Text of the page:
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‘The Super Mario Bros. Movie’ Review – Smash Hit or Game Over?

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Staff Writer Taha Khambaty takes a critical look at the newly released video game movie adaptation ‘The Super Mario Bros. Movie’ discussing the style, script, and casting of the Nintendo favourite. 

“The Super Mario Bros. Movie” is a nostalgic throwback to the beloved video game character that many of us grew up with. The film is a brilliant showcase of all things Mario, featuring fun sequences of platforming, Mario-karting, smash bro-ing, and even nods to Luigi’s mansion. The vibrant world we all know and love is crafted with just as much care in the film. However, while all of these elements are worked into the narrative, they never feel like a seamless part of it.

The story follows the same generic Mario plotline that everyone knows, with a classic Bowser kidnapping followed by a Mario’s rescue mission. The only differences are that Luigi replaces Princess Peach as the one being kidnapped, and the villain’s motive is to compel Peach into marrying him. While nobody is expecting a complex dramatic narrative from a Mario movie, it feels like the film has nothing new to offer. This is especially prominent when other video game movies and even corporate product adaptations have achieved much more with similarly basic storylines, such as “The Lego Movie” with its “chosen one” trope and “Sonic: The Hedgehog” with its “hero in a new world” arc.

The film also falls short in comparison to these other adaptations with a lack of humour; it only manages to get a few chuckles out of you, and not much more for the children in the audience, either (The kids seemingly did have fun, but I have definitely heard louder reactions from other animated films).The script by Matthew Fogel feels more like his work on “Minions: The Rise of Gru” than his much wittier script on “The Lego Movie 2”.

On the bright side, the voice cast is definitely one of the better parts of the film. Chris Pratt as Mario was a controversial choice, but he works well within the role. Giving Mario a Brooklyn Italian accent, he manages to give the character depth and persuade you that this is the voice of Mario. Charlie Day as Luigi also feels perfect, giving him a scared but earnest quality. However, the film really makes him feel like Player 2, giving him almost nothing to do in the film aside from being Mario’s motivation to save the day, sidelining him until the last 10 minutes. Keegan-Michael Key fits seamlessly into the role of Toad, although he does get a bit lost in the shuffle. Seth Rogan’s energy feels very well-matched for Donkey Kong, being a comedic foil to Mario. Anya Taylor-Joy as Princess Peach also does well, but is forgettable as most of her lines boil down to “We need to save the Kingdom” and “We will defeat Bowser.” Not to say that her role in the film is not active, nor is she relegated to a damsel in distress in any way, but the script does not give her character much nuance to play with.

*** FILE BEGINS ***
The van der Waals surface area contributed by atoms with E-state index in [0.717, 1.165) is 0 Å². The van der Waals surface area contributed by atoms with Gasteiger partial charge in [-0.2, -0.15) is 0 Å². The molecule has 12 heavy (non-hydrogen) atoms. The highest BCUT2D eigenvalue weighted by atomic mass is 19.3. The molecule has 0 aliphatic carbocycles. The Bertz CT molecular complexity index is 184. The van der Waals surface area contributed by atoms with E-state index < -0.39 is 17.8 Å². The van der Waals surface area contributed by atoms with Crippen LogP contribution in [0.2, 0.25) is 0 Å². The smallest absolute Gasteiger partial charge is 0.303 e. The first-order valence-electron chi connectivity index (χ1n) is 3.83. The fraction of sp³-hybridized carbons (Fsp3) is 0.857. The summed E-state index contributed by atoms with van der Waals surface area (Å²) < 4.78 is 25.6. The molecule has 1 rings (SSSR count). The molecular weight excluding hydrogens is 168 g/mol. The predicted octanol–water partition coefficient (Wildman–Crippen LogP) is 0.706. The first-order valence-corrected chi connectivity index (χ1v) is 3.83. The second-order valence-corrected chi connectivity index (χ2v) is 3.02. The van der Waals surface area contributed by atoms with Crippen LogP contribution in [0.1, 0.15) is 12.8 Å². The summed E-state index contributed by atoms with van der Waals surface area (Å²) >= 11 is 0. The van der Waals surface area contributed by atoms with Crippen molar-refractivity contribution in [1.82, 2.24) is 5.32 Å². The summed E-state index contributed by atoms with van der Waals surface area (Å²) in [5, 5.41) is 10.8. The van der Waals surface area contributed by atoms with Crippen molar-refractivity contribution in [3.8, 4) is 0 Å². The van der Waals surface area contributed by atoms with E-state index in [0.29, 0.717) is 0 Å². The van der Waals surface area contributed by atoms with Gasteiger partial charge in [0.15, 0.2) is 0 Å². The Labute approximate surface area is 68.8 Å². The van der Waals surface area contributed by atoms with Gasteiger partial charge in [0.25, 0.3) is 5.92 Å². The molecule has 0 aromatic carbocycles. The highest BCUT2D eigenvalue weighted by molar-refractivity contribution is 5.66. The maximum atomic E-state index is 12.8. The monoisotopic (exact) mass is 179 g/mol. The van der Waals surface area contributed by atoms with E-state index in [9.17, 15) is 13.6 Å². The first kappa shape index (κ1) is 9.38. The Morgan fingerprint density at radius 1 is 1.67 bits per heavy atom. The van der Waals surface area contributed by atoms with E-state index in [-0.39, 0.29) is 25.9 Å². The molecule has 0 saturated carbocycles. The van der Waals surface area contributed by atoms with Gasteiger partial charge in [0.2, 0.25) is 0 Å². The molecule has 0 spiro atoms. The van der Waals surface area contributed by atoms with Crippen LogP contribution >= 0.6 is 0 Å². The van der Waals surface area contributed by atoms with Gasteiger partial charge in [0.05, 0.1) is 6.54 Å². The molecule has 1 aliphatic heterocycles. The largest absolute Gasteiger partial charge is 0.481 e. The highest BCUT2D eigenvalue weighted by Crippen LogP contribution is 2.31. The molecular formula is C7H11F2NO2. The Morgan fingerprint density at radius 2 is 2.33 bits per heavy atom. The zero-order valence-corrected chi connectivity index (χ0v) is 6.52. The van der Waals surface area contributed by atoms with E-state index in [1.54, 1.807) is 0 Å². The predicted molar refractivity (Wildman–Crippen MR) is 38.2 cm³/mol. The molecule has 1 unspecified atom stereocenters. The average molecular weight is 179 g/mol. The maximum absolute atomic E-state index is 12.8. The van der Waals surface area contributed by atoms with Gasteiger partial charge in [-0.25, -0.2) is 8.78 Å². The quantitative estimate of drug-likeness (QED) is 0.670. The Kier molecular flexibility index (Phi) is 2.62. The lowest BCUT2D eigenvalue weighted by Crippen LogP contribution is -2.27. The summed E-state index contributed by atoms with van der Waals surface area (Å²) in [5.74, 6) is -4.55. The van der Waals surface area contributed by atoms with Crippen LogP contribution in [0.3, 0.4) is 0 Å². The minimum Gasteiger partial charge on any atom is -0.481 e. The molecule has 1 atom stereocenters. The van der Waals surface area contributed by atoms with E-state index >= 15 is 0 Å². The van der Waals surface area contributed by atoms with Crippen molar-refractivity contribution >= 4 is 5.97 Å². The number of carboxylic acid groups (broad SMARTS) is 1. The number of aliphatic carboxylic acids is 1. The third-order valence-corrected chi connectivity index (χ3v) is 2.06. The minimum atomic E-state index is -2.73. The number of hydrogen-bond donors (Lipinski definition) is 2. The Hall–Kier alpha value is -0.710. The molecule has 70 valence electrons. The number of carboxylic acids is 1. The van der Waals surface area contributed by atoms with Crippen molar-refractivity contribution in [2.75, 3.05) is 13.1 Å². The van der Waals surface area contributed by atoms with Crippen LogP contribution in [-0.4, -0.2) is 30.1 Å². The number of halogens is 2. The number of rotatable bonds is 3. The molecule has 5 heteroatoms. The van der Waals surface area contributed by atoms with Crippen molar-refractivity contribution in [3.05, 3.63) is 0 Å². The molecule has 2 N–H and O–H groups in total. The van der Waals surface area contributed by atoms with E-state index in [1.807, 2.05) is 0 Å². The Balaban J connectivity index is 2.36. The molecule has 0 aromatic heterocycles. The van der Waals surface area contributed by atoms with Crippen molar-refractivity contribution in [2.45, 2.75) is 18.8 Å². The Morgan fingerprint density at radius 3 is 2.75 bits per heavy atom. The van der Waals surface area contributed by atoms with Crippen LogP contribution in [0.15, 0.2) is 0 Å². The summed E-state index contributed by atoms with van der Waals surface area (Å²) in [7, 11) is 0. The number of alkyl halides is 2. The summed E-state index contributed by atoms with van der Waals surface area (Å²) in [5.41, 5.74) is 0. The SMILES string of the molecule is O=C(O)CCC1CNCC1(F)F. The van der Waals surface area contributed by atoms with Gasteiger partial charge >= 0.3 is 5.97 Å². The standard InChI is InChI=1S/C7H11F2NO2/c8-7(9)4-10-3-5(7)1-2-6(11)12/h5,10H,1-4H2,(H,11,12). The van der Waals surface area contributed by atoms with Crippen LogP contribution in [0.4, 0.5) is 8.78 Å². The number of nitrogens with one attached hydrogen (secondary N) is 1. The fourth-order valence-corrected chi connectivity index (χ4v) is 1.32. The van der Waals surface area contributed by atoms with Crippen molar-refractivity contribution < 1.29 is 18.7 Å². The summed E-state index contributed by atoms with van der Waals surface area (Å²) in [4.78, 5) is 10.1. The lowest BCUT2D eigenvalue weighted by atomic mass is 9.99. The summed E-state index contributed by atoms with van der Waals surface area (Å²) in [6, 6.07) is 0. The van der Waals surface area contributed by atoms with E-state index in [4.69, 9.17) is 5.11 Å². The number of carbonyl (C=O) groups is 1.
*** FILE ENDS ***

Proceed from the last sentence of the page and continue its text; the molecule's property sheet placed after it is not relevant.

The obvious highlight of the voice cast, however, is Jack Black as Bowser, who plays into the menace and the silliness of a giant turtle dragon and even gets to shine with a few vocal performances. Moreover, the film even manages to include the OG Mario voice, Charles Martinet, in multiple roles. Lastly, another highlight of the film is the music. The Mario games have always had iconic music, and the film manages to incorporate that brilliantly into the film. However, it is hard to give the film too much credit for using pre-existing music created specifically for the character.

In conclusion, “The Super Mario Bros. Movie” is definitely an enjoyable film for kids and very passable for adults. If you are a fan of the game, you are likely to have a good time watching it. However, as someone who does not have any nostalgia or hardcore admiration for the character, the film fails to stand out from other more unique adaptations. 



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